Thorens TD 160 Mk II

Thorens TD 160 Mk II
- and the famous Isotrack tonearm


Standard with TP-16 Mk II or Mk III Isotrack tonearm

AC 16pole synchronous motor, belt drive, 33 and 45 rpm, mechanically switched, platter weight 3.2 kg (with subplatter), platter and armbase suspended by three springs, manual operation


The turntable

The picture shows my TD 160 Mk II with TP-16 Mk III Isotrack tonearm and Audio-Technica cartridge.
I don’t remember exactly when I got it but I know I bought it for 100 Euro and I believe that I got it with a cartridge (Elac?) I sold for 20 Euros shortly after.

The TD 160 Mk II is in my opinion the most beautiful Thorens ever, especially in this gorgeous teak plinth.
It’ s a simple but classic design, and it looks and feels just like a suspended belt-driven turntable should.
The built-quality is nothing but superb.

No automatic features, just a manually operated turntable. If you think that you might need auto lift-off than you can try to get hold of a Q-Up, a spring-loaded device to raise the tonearm when the inner groove has been reached. The tonearm of course features a lift.

The tonearm

Yes, that famous Isotrack tonearm ...
The old-fashioned TP-16 was succeeded in the Mid-Seventies by the TP-16 Mk II / Mk III which featured interchangeable armwands while the effective mass was reduced to 7.5 grams. The use of high-compliant cartridges was starting to get most popular around the world, and even SME introduced their mass-reduced Improved tonearms then.

So what’s the difference between Mk II and Mk III ?
Nothing but a different headshell. The fist version of the amwand (Mk II) was named TP-62, shortly after the Mk III’s TP-63 succeeded ist. But that’s all.

The TP-16 II / III is quite similar to the TP-11 II / III (this arm features a threaded weight for antiskating, the TP-16 uses a more sophisticated technique with magnetic force), so please bear in mind that turntables with these ultralight Isotrack tonearms should not be partnered with low compliant cartridges like the famous Denon DL 103.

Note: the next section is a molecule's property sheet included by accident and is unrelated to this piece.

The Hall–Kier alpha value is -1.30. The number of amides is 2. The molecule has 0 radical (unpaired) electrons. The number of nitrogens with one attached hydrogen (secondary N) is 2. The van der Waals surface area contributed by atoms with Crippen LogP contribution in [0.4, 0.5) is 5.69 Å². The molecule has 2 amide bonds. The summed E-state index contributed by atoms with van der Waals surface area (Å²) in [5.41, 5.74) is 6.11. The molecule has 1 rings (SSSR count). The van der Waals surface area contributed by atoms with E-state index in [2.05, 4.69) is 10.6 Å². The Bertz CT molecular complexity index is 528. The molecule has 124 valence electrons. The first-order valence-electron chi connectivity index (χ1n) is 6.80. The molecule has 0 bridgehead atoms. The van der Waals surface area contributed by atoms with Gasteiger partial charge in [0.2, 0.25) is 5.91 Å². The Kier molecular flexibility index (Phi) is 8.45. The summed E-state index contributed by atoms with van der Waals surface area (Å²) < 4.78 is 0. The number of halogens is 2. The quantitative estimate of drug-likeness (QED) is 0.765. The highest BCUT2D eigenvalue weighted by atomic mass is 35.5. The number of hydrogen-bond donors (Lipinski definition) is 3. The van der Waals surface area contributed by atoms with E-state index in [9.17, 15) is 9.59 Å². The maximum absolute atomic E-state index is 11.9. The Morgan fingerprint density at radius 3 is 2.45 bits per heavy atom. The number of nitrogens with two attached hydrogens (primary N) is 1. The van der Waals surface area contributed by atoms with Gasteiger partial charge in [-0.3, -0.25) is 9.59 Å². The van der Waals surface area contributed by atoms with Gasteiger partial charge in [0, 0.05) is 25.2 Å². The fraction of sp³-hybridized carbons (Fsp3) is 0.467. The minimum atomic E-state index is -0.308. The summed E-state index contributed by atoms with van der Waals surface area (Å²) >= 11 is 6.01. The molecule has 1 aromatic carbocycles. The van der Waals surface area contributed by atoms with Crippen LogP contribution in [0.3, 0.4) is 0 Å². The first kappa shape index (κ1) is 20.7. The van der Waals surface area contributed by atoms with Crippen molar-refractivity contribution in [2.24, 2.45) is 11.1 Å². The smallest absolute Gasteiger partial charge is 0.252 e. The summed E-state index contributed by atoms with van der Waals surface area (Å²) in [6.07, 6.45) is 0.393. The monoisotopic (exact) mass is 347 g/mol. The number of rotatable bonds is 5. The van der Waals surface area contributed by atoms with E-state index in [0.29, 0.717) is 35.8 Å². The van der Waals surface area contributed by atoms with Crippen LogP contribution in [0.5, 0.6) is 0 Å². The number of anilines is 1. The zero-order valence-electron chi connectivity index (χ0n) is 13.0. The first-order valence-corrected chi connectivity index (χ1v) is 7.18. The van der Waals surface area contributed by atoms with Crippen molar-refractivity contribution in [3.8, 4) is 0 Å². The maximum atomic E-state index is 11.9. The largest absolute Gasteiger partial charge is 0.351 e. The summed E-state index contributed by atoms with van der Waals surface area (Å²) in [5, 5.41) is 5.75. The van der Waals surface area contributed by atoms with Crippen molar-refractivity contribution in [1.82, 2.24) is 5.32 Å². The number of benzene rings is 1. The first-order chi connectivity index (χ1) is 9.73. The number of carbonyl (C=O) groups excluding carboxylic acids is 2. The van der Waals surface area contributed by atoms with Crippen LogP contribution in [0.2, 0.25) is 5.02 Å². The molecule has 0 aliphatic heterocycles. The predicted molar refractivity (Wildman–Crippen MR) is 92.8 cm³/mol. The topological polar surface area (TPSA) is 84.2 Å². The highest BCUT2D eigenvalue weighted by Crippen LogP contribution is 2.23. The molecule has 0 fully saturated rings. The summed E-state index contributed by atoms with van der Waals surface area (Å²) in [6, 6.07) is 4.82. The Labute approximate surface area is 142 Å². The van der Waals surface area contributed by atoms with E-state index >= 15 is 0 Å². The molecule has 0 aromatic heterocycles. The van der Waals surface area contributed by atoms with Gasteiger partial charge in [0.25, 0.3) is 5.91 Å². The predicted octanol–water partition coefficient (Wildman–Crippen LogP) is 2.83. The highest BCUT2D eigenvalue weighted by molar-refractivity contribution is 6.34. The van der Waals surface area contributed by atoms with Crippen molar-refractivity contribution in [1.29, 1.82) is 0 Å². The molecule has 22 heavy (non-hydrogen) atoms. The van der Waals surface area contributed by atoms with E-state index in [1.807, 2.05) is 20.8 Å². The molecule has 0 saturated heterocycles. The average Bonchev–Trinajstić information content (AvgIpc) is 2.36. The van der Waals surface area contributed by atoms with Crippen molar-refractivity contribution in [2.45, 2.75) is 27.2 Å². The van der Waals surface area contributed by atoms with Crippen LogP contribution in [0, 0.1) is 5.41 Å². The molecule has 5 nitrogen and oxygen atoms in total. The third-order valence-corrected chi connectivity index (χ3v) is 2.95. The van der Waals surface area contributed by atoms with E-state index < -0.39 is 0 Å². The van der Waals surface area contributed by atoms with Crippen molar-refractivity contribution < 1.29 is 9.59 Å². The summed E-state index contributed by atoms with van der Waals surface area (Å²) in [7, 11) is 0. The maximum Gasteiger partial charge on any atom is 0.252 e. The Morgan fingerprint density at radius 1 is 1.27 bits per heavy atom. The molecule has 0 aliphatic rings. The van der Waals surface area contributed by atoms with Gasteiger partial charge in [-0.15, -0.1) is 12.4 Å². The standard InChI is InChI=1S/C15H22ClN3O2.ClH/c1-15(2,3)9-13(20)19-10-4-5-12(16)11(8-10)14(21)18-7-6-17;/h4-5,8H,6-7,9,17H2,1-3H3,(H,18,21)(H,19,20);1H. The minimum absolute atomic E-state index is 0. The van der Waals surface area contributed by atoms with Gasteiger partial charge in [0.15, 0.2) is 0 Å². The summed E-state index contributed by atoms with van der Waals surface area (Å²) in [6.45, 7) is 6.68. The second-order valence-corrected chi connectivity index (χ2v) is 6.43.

If you would like to use a top mc cartridge with the TD 160 Mk II you could search for a TMC 63. This is the “little brother” of the legendary EMT-Tondose, built in a matching armwand and with its specifications changed for the use with a VTF of just 1.7 grams.
The impedance (22 ohms) and output (1 mV) have not been changed, and the sound is just wonderful. This cartridge is best partnered with the Thorens PPA 990 prepreamplifier.

As I mentioned before - the Isotrack is a very light tonearm with an eff. mass of just 7.5 grams.
But there’s more - or I better should say less : the TPO 63 armwand with integrated Ortofon mm-cartridge. The eff. mass is reduced to 4.5 grams - VTF just one gram !
This armwand can be used only with a special weight which is much lighter than the standard counterweight.

You will find more interesting information regarding these Thorens tonearms at Steve Clarks website

System : Rogers E-20a integrated valve amplifier, Spendor BBC LS 3/5a, phonostages from Creek (OBH-8), Musical Fidelity (X-LP),
Linn (Linto), Brinkmann (Fein) and transformers from Denon (AU-320) and Ortofon (T-10, T-20).
Transformers connected to the Rogers’ integrated phonostage.

> Holger Trass 2003 <